"We will interrupt the flow of support from Iran and Syria," Bush said. "And we will seek out and destroy the networks providing advanced weaponry and training to our enemies in Iraq."
After Bush's speech, his surrogates sought to tamp down speculation that Bush was signaling cross-border raids into Iran and Syria.
Gen. Pace said the U.S. attacks would be limited to Iraqi territory, such as two recent raids in northern Iraq that rounded up some Iranian officials while provoking protests from Iraqi officials who insisted that the Iranians were invited diplomats.
Meanwhile, press secretary Snow insisted that the Bush administration remained committed to diplomatic efforts, not military force, to block Iran's nuclear ambitions.
However, Bush's announcement about the installation of Patriot missiles and the deployment of another aircraft carrier attack group suggested he was putting in place a military infrastructure for a regional war.
The Patriots and the aircraft carriers would be useful to deter or defend against retaliatory missile strikes from Iran if the Israelis or the United States were to bomb Iran's nuclear facilities or stage military raids inside Iran.
Iran has a relatively sophisticated arsenal of short- and medium-range missiles. Those short-range missiles could be fired at U.S. bases in the Persian Gulf. The medium-range missiles could conceivably hit Tel Aviv.
However, if Iran wanted to avoid an overt retaliation, it could unleash pro-Iranian Shiite militias in Iraq to exact revenge by killing U.S. troops. If that were to happen, Bush's escalation of troop levels in Iraq by 21,500 could make sense as a way to protect the Green Zone and other crucial installations.
Other data points also are in line with a scenario for a wider regional war.
On Jan. 4, Bush ousted the top two commanders in the Middle East, Generals John Abizaid and George Casey, who had opposed a military escalation in Iraq. Bush also removed Director of National Intelligence John Negroponte, who had stood by intelligence estimates downplaying the near-term threat from Iran's nuclear program.
Bush appointed Admiral William Fallon as the new chief of Central Command for the Middle East despite the fact that Fallon, a Navy aviator and head of the Pacific Command, will oversee two ground wars in Iraq and Afghanistan. The choice of Fallon makes more sense if Bush foresees a bigger role for the two aircraft carrier groups off Iran's coast.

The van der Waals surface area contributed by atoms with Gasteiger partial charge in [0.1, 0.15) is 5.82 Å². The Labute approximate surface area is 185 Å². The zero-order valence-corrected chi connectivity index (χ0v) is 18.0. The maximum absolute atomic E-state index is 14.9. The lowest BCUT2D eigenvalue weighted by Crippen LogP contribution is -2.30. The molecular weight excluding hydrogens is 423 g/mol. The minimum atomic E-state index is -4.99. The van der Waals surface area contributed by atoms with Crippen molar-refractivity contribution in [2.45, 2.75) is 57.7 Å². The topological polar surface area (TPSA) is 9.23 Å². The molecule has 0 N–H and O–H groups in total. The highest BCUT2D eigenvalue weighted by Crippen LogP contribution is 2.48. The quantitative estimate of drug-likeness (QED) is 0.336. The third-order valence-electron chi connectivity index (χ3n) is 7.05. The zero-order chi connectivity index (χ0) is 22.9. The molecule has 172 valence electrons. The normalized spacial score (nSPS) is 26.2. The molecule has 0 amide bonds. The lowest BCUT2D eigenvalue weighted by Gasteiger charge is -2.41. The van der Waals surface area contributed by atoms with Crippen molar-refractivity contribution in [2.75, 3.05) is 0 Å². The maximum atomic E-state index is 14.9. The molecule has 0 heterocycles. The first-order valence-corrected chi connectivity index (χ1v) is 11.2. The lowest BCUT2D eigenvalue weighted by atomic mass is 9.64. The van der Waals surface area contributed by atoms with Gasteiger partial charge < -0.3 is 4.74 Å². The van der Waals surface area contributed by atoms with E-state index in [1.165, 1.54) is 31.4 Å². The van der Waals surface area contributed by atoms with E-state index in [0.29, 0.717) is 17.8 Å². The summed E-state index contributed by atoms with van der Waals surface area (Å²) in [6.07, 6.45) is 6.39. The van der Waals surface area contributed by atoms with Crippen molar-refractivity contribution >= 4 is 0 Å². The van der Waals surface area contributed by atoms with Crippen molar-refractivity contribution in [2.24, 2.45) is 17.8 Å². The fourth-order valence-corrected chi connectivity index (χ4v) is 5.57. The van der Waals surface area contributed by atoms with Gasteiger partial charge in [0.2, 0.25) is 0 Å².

Though not considered a Middle East expert, Fallon has moved in neocon circles, for instance, attending a 2001 awards ceremony at the Jewish Institute for National Security Affairs, a think tank dedicated to explaining "the link between American defense policy and the security of Israel."
Bush also shifted Negroponte from his Cabinet-level position as DNI to a sub-Cabinet post as deputy to Secretary of State Condoleezza Rice. To replace Negroponte, Bush nominated retired Vice Admiral John "Mike" McConnell, who is viewed by intelligence professionals as a low-profile technocrat, not a strong independent figure.
McConnell is seen as more likely than Negroponte to give the administration an alarming assessment of Iran's nuclear capabilities and intentions in an upcoming National Intelligence Estimate. Last year, to the consternation of neoconservatives, Negroponte splashed cold water on their heated rhetoric about the imminent threat from Iran.
"Our assessment is that the prospects of an Iranian weapon are still a number of years off, and probably into the next decade," Negroponte said in an interview with NBC News in April 2006. Expressing a similarly tempered view in a speech at the National Press Club, Negroponte said, "I think it's important that this issue be kept in perspective."
Bush reportedly has been weighing his military options for bombing Iran's nuclear facilities since early 2006. But he has encountered resistance from the top U.S. military brass.